Reference: R. Pohl et al, Nature 466, 213 (2010)

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Test of Lorentz Invariance with Spin Precession of Ultracold Neutrons

A clock comparison experiment, analyzing the ratio of spin precession frequencies of stored ultracold neutrons and 199Hg atoms, is reported. No daily variation of this ratio could be found, from which is set an upper limit on the Lorentz invariance violating cosmic anisotropy field bperpendicular<2×10-20 eV (95% C.L.). This is the first limit for the free neutron. This result is also interpreted as a direct limit on the gravitational dipole moment of the neutron |gn|<0.3 eV/c2 m from a spin-dependent interaction with the Sun. Analyzing the gravitational interaction with the Earth, based on previous data, yields a more stringent limit |gn|<3×10-4 eV/c2m.
Reference: I. Altarev et al, Physical Review Letters 103, 081602 (2009)

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Next-To-Leading Order QCD Corrections to pp -> tt'bb'+X at the LHC

We report on the calculation of the full next-to-leading-order QCD corrections to the production of tt'bb' final states at the LHC, which deliver a serious background contribution to the production of a Higgs boson (decaying into a bb' pair) in association with a tt' pair. While the corrections significantly reduce the unphysical scale dependence of the leading-order cross section, our results predict an enhancement of the tt'bb' production cross section by a K factor of about 1.8.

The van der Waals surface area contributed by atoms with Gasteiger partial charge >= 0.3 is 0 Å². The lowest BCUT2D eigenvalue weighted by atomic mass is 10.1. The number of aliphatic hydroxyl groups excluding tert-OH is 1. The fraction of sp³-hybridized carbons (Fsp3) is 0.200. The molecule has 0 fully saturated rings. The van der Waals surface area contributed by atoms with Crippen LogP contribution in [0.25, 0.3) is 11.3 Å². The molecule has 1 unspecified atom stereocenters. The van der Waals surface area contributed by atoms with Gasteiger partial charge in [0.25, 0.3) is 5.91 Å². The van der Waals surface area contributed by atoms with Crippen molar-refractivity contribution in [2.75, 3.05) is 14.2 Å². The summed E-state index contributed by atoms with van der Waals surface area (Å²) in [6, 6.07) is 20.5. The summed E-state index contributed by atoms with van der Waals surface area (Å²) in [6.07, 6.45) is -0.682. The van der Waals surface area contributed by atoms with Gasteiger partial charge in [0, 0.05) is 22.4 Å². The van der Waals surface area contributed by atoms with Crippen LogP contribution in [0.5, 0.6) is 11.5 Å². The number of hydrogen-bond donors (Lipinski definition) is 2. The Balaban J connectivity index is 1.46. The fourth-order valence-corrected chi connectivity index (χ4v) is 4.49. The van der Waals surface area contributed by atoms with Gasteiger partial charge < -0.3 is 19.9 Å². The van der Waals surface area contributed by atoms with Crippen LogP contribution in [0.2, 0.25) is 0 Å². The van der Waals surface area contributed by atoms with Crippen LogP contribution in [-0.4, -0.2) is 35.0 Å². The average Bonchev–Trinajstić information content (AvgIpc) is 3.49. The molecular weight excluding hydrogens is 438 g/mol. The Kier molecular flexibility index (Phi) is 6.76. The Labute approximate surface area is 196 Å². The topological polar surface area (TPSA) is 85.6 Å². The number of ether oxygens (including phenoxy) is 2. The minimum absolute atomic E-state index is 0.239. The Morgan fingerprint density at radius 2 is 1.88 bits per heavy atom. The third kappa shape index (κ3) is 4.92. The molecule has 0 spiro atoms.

Reference: A. Bredenstein et al, Physical Review Letters 103, 012002 (2009)

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Measurement of the Transverse Polarization of Electrons Emitted in Free-Neutron Decay

Both components of the transverse polarization of electrons (sigma_T1, sigma_T2) emitted in the beta-decay of polarized, free neutrons have been measured. The T-odd, P-odd correlation coefficient quantifying sigma_T2, perpendicular to the neutron polarization and electron momentum, was found to be R=0.008±0.015±0.005. This value is consistent with time reversal invariance and significantly improves limits on the relative strength of imaginary scalar couplings in the weak interaction. The value obtained for the correlation coefficient associated with sigma_T1, N=0.056±0.011±0.005, agrees with the Standard Model expectation, providing an important sensitivity test of the experimental setup.
Reference: A. Kozela et al, Physical Review Letters 102 , 172301 (2009)